Here we go again… Recently I offered my personal thoughts on the ongoing and almost constant debate about which method of recovery is the best. The resulting assumptions if or when arrived at, are mostly both personal and relative to the individual espousing them (see ‘The Malignancy of 12v4 Bickering‘). I followed that up with some additional thoughts around the concept of addiction as a ‘disease‘ both of which (in my opinion), are presenting substantial negative impacts for people’s overall successes on their road to recovery.
Being involved with the subject daily (in a professional context), I’m party to many forums of debate on the subject, some here at home in the UK and several in the USA but both of which follow similar formats and reasoning. For those who aren’t already aware I’ll show my hand, as the National Coordinator for UK SMART Recovery, many would say that my opinion would tend to present a biased slant. You can make that assumption, as is your right but you would also be incorrect.
I am wholly accepting of the fact; whichever ‘brand’ of recovery works for any individual is the right one for them to choose. I have absolutely no interest in debate around which is ‘best’, just so long as it works and provides a long-term solution to aid anyone’s addiction issues. Yes, I have a personal opinion about the benefits of one over the other however; that is based solely upon personal experience and a comprehensive working knowledge.
I will not be drawn into the “my brand is better than your brand” arguments that tend to prevail. Neither would I vehemently denounce or comment adversely, purporting to be an ‘expert’ on something I have only limited knowledge of. It’s sad that many of these often heated arguments are mostly campaigns based upon little more than self-promotion. Driven by business development considerations and/or personal credibility enhancement desires, perhaps even more so in the USA than elsewhere.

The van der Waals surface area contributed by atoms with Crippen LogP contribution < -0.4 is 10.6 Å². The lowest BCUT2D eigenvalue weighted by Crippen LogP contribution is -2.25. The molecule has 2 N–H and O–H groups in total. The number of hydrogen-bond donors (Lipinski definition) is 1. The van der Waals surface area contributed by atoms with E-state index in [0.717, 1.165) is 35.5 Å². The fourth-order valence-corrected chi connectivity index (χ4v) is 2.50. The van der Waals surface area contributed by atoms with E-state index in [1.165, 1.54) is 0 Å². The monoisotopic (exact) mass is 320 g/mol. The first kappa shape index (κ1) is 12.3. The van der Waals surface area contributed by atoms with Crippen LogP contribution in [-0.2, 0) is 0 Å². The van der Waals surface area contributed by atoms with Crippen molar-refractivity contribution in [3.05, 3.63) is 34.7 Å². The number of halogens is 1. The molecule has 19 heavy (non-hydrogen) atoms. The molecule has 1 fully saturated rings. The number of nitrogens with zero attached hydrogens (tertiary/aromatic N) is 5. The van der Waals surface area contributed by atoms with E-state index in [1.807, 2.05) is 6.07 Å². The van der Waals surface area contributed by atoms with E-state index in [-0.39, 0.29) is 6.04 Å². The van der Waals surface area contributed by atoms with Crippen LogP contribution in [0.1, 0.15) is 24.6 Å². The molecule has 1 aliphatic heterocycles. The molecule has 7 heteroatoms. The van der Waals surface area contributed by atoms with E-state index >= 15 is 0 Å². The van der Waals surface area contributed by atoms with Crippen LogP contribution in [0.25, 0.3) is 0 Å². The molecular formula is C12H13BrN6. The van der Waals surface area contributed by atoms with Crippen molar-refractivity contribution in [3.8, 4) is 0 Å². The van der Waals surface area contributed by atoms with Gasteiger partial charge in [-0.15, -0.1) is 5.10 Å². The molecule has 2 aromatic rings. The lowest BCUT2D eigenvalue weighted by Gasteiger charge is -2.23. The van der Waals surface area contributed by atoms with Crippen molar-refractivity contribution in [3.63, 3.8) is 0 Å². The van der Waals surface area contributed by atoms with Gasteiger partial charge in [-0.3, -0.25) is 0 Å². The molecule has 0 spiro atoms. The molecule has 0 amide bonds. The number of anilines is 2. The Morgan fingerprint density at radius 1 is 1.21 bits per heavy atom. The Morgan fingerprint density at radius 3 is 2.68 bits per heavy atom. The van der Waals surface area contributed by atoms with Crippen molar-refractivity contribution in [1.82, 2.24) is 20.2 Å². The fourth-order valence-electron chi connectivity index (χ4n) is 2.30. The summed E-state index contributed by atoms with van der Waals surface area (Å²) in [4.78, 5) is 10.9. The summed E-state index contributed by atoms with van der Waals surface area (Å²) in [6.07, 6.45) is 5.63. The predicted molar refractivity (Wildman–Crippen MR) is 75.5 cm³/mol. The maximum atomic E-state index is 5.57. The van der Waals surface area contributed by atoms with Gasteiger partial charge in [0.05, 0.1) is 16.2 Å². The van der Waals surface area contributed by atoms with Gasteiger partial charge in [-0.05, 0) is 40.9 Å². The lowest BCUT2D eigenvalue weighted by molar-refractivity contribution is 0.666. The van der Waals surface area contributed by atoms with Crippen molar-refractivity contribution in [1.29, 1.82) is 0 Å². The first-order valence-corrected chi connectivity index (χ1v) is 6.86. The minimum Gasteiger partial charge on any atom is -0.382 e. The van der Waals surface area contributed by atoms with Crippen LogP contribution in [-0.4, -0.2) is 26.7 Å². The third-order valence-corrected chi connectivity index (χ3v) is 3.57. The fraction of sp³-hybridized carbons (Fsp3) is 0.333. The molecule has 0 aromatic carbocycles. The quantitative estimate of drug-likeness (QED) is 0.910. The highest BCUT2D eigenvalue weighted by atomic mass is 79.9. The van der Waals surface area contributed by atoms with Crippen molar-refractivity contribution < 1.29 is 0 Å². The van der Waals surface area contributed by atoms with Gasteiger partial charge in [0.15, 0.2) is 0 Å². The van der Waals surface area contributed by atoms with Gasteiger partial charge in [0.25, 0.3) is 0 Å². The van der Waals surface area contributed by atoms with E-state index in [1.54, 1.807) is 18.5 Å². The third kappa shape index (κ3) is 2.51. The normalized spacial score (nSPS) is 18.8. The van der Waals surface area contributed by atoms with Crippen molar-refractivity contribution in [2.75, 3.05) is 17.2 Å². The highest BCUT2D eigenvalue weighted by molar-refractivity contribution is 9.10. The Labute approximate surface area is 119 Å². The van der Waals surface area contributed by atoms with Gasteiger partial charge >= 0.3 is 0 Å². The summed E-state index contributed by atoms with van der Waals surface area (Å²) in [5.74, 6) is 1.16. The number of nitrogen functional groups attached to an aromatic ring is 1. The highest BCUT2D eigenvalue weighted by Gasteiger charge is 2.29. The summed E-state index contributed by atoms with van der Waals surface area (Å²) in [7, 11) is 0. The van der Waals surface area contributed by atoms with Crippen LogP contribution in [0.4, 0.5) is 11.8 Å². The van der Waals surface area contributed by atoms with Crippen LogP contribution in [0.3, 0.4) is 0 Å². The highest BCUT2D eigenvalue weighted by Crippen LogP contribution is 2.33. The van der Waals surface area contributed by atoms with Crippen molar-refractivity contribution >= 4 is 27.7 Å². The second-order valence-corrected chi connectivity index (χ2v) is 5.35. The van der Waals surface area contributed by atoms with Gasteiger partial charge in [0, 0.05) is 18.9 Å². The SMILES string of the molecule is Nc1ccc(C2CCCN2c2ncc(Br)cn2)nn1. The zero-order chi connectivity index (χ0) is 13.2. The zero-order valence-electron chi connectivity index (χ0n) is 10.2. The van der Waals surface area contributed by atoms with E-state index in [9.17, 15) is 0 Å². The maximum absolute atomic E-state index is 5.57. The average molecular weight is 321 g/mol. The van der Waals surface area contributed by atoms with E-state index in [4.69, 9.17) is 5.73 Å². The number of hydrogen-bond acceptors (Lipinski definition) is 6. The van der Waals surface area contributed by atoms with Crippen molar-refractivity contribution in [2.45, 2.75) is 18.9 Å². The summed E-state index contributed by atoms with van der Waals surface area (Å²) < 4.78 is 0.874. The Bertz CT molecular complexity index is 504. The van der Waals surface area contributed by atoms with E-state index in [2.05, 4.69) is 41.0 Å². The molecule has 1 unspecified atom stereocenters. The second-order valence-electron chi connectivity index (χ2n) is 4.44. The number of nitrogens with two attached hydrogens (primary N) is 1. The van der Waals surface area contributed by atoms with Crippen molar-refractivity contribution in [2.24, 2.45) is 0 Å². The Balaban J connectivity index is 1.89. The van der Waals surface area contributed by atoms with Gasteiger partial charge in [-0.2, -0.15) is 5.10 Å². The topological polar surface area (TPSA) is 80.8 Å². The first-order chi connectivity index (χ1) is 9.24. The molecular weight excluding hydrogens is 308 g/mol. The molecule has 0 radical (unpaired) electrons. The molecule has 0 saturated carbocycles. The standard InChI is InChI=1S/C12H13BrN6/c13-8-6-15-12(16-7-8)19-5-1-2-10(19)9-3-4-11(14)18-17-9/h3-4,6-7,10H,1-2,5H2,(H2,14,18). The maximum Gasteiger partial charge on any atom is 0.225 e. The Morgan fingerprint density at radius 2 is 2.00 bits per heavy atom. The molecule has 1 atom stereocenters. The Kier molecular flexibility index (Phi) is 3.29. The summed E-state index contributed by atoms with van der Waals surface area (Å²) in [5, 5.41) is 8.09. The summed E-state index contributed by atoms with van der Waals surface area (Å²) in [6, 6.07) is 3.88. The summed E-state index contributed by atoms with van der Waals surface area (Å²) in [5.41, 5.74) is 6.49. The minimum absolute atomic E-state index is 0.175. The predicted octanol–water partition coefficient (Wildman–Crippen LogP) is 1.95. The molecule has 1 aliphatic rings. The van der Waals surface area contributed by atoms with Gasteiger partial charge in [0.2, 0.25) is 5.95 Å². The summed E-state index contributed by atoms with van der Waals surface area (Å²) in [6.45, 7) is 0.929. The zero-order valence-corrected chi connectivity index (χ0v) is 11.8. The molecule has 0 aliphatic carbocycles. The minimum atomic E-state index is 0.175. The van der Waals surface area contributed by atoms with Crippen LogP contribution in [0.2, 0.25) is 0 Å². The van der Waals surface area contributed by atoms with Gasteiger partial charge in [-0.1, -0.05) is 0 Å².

“Having an optimistic rather than a pessimistic view of themselves and their future is highly preferable, as long as people do not take this view to overoptimistic extremes.” Albert Ellis, Ph.D.
Possessing optimism for the resulting success of your intentions is great but only remains to be a good thing until you actually start to believe… “my way or no way José!” Additionally and irrespective of the secular or religious connotations of either recovery pathway; decades of opinion (and conflict) around which religion you should follow has rarely resulted in anything other than a great deal of emotional or physical pain and death. The thought that continually perpetuating this debate will result in any more positive outcomes is mostly futile. In simplistic terms, the debate is little more than self-promotion and unfortunately which tends to be an inherent social trait on both sides of the Atlantic these days.
I’m not even sure about some of the suggestions that SMART and 12-Steps can/should work (effectively) with each other, at least not in a combined process running in parallel and continuously throughout the recovery journey. There is also a cultural component that is unlikely to be resolved through debate or logic. Yes, there may be many examples of those who have achieved success by dipping in and out of the two however; as the methods/ethos of the two are so diagonally opposed to each other, that is often an exception rather than a rule of thumb.
Those who hold a genuine desire to support the wellbeing of others, as opposed to themselves (morally, financially or otherwise), have to work towards a reduction of conflict. To peacefully coexist, for the benefit of those we aim to support, we must practice acceptance and tolerance of the opposing camp.
The chosen road has to be an ‘informed’ decision made by the individual traveller, as opposed to being directed by any external interested parties. Those doing the pushing have often and clearly got ulterior motives or hidden agenda. At least over and above the needs/desires of the individual seeking a pathway to recovery. The ultimate aim of anyone involved in the delivery of mutual-aid support for addictions has to be; all individuals seeking recovery must be afforded the opportunity to make their own choice. Sadly this is a luxury not always available for too many.
Decisions based upon science-based information/opinion/experience, totally free from any religious dogma or similar underpinnings must be the way forward. Once you have discovered yourself and what you want… Go Discover Your Own Power of Choice!